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What are other career options for a puzzle-loving aerospace engineer?
August 22, 2014 6:27 AM   Subscribe

I have been an aerospace engineer at a major aerospace company for 15 years, and I'm ready to try something different. I would really like to do something that involves diagnosing problems or solving puzzles. I love crosswords, cryptograms, logic puzzles, jigsaw puzzles. I hate team management/herding cats/politics.

The range of things I'm interested in is pretty broad. I like music, art, gardening, science, am a decent photographer, enjoy researching things on the web, know the basics of various programming languages, enjoy learning foreign languages and other new skills. I'd like to not have to start over from scratch with schooling (switching to a medical field might be tough), but don't mind a few classes/certifications. What other careers might I enjoy?
posted by anonymous to Work & Money (5 answers total) 5 users marked this as a favorite
 
Where are you geographically? This might help limit your focus. One thing to consider is to look at smaller/startup aerospace/robotics firms that might provide a more interesting challenge. If you're interested in solving problems on short-term engagements, consider the consulting field, HOWEVER the consulting life isn't for everyone and that should be considered.

I'm a recovering aero engineer and have been consulting for 10+ years, with a focus on the aero/defense industry. Coding is a good way into another field as well. If there was a dream company you'd like to work for, who would it be and how would you get there?

Feel free to memail me if you'd like to bounce around a few ideas. I appreciate your need for anonymity on this, as I'm freelancing right now I guarantee I don't work for your firm.
posted by Farce_First at 6:51 AM on August 22


I have a few friends from college with Aero degrees. One works for Boeing, the rest are in the auto industry. It seems like transitioning to a mechanical engineering field would be doable, if staying in engineering is a goal.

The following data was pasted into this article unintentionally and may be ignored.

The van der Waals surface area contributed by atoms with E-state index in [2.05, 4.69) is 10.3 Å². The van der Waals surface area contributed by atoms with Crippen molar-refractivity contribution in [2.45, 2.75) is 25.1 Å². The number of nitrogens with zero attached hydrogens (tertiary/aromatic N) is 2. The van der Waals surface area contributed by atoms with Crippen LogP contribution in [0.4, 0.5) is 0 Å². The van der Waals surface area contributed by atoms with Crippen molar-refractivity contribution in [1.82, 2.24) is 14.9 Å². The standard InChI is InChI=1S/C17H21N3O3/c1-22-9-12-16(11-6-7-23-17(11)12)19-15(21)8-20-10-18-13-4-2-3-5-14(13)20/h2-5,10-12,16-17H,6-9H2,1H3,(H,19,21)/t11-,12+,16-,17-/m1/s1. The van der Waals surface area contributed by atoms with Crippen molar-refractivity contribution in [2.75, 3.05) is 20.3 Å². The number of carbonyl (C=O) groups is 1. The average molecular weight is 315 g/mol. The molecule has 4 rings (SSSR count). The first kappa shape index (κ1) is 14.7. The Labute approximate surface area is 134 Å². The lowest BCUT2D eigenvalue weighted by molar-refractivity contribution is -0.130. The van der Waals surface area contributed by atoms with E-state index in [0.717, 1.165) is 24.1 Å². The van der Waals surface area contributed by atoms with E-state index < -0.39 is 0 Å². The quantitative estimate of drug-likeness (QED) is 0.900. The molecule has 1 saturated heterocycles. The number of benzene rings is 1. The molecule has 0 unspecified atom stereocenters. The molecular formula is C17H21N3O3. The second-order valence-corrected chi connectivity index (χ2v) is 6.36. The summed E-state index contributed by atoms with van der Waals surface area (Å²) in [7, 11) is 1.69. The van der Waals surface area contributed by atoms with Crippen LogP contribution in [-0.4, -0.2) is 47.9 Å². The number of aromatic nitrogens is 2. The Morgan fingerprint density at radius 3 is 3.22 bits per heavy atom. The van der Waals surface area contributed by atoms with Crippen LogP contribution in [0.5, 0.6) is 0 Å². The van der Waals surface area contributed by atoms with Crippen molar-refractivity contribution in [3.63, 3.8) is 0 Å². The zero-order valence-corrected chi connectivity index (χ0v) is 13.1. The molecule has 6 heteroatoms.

posted by COD at 9:06 AM on August 22


Build a drone to fly fairly tight gps grids over cities with cellular receivers to independently map cell coverage from the various providers. Use these lovely maps to blackmail providers encourage providers to improve service, while at the same time helping your city-mates to find what provider will be locally best.
posted by H. Roark at 9:22 AM on August 22


I went into aerospace because I liked watching Star Trek as a kid. The harsh reality is that NASA is more like The Office and less like Star Trek. (You) might be better off ... I think ... the way it seems to me. Making up (your) own shows, which might be better than T.V.
posted by Rob Rockets at 10:41 AM on August 22


Programming. Brush up on those languages you already know - because programming and debugging is all about problem-solving. You just need to find a project (instead of doing boring programming tutorials) and you will suddenly find your problem-solving/engineering gene takes over.
posted by Joh at 11:44 AM on August 22 [1 favorite]


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